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You have sail-slides stitched to the luff's boltrope, and the slides go into the track on the mast. This is not at all unusual, in fact it's pretty standard. Another, less common way, is to forego the sail slides and feed the boltrope directly into the mast track. But this tends to introduce a lot of friction into the raising and lowering of the mainsail, so you tend to see it more on dinghies/daysailers, and some raceboats with plenty of crew.
It's also not unusual to have a sail luff that is a little bit longer than the hoist. If your halyard is at full hoist, then you would take the bagginess out by pulling down on the luff with the cunningham.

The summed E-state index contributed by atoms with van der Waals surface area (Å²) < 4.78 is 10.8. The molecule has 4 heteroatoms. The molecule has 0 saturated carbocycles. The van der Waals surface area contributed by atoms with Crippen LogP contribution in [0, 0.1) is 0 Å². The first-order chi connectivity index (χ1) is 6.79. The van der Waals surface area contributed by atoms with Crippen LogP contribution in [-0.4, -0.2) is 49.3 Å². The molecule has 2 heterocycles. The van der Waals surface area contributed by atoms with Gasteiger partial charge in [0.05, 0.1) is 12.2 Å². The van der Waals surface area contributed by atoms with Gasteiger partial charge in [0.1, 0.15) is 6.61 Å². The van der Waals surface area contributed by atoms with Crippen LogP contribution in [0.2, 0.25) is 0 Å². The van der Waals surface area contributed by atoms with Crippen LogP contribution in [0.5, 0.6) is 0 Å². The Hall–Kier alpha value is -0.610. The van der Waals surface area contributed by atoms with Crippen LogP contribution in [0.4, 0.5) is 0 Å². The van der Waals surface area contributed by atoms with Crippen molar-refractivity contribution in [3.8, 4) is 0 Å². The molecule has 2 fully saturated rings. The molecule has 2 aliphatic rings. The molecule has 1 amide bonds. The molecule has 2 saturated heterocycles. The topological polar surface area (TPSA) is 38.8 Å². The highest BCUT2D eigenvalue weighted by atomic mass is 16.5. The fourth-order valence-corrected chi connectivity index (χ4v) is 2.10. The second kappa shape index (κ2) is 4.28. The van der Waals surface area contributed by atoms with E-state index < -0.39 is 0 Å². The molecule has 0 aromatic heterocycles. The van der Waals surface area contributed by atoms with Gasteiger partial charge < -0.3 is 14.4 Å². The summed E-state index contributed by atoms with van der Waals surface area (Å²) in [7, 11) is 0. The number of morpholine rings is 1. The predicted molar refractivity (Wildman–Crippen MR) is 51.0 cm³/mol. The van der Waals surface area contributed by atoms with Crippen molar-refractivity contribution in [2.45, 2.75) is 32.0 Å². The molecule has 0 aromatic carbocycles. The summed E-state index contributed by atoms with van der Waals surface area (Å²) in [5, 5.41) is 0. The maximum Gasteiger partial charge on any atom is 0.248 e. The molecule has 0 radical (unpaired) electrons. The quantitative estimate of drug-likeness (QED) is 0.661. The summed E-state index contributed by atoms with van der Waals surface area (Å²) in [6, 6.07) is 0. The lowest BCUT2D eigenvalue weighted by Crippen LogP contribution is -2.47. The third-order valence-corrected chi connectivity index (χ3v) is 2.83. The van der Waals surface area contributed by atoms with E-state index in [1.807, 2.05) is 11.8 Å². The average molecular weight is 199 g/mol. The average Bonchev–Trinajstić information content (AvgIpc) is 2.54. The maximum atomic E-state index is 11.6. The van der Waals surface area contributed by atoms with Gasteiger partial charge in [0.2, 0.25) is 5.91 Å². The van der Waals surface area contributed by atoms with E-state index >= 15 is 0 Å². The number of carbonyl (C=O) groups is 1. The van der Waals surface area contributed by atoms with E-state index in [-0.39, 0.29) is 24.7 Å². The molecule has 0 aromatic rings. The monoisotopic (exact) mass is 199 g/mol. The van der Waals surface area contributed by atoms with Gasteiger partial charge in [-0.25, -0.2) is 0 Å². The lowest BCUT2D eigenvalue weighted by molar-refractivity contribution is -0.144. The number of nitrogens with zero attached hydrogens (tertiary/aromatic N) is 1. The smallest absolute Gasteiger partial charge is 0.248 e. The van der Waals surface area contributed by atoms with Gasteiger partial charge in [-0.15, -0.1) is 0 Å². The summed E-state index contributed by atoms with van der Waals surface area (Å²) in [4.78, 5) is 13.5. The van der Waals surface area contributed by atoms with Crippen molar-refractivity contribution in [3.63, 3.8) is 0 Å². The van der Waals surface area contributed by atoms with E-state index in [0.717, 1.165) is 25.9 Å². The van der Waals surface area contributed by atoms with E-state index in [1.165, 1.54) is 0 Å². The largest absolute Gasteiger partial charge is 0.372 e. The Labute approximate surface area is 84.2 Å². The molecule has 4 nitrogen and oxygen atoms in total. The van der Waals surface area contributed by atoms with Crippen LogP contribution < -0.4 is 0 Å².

The cunningham is a line attached to the base of the mast, usually with a small hook at the other end. The hook gets inserted into the cunningham cringle, which is along the luff normally a foot or so above the tack cringle (but below the first reefing cringle). The cunningham tackle often has blocks to increase purchase (much like a soft vang), but not always. The idea is to pull down on the cunningham cringle, and take the bagginess out of the leading edge of the sail, especially in heavier conditions.
Definitely get that vang rigged too. It will help you to shape the sail and take some working load of the mainsheet.
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Pacific Seacraft Crealock 31 #62
NEVER CALLS CRUISINGDAD BACK....CAN"T TAKE THE ACCENT